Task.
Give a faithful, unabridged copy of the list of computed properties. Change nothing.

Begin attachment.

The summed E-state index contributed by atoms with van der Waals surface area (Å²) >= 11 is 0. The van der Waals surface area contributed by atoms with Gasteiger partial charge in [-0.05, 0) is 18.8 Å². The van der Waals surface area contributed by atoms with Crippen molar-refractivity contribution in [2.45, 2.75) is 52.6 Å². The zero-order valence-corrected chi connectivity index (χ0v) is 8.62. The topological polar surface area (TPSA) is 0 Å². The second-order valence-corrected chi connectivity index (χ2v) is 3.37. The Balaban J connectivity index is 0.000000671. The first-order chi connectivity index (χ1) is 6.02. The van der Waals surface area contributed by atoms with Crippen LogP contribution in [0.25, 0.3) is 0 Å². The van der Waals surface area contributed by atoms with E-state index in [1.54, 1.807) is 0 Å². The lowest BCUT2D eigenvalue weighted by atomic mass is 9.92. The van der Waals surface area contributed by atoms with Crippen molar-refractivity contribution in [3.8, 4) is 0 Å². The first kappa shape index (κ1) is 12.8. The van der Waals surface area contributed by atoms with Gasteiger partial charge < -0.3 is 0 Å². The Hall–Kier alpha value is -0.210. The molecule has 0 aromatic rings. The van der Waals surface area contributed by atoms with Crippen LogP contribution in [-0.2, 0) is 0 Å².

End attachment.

The summed E-state index contributed by atoms with van der Waals surface area (Å²) >= 11 is 0. The van der Waals surface area contributed by atoms with Gasteiger partial charge in [-0.05, 0) is 18.8 Å². The van der Waals surface area contributed by atoms with Crippen molar-refractivity contribution in [2.45, 2.75) is 52.6 Å². The zero-order valence-corrected chi connectivity index (χ0v) is 8.62. The topological polar surface area (TPSA) is 0 Å². The second-order valence-corrected chi connectivity index (χ2v) is 3.37. The Balaban J connectivity index is 0.000000671. The first-order chi connectivity index (χ1) is 6.02. The van der Waals surface area contributed by atoms with Crippen LogP contribution in [0.25, 0.3) is 0 Å². The van der Waals surface area contributed by atoms with E-state index in [1.54, 1.807) is 0 Å². The lowest BCUT2D eigenvalue weighted by atomic mass is 9.92. The van der Waals surface area contributed by atoms with Crippen molar-refractivity contribution in [3.8, 4) is 0 Å². The first kappa shape index (κ1) is 12.8. The van der Waals surface area contributed by atoms with Gasteiger partial charge < -0.3 is 0 Å². The Hall–Kier alpha value is -0.210. The molecule has 0 aromatic rings. The van der Waals surface area contributed by atoms with Crippen LogP contribution in [-0.2, 0) is 0 Å².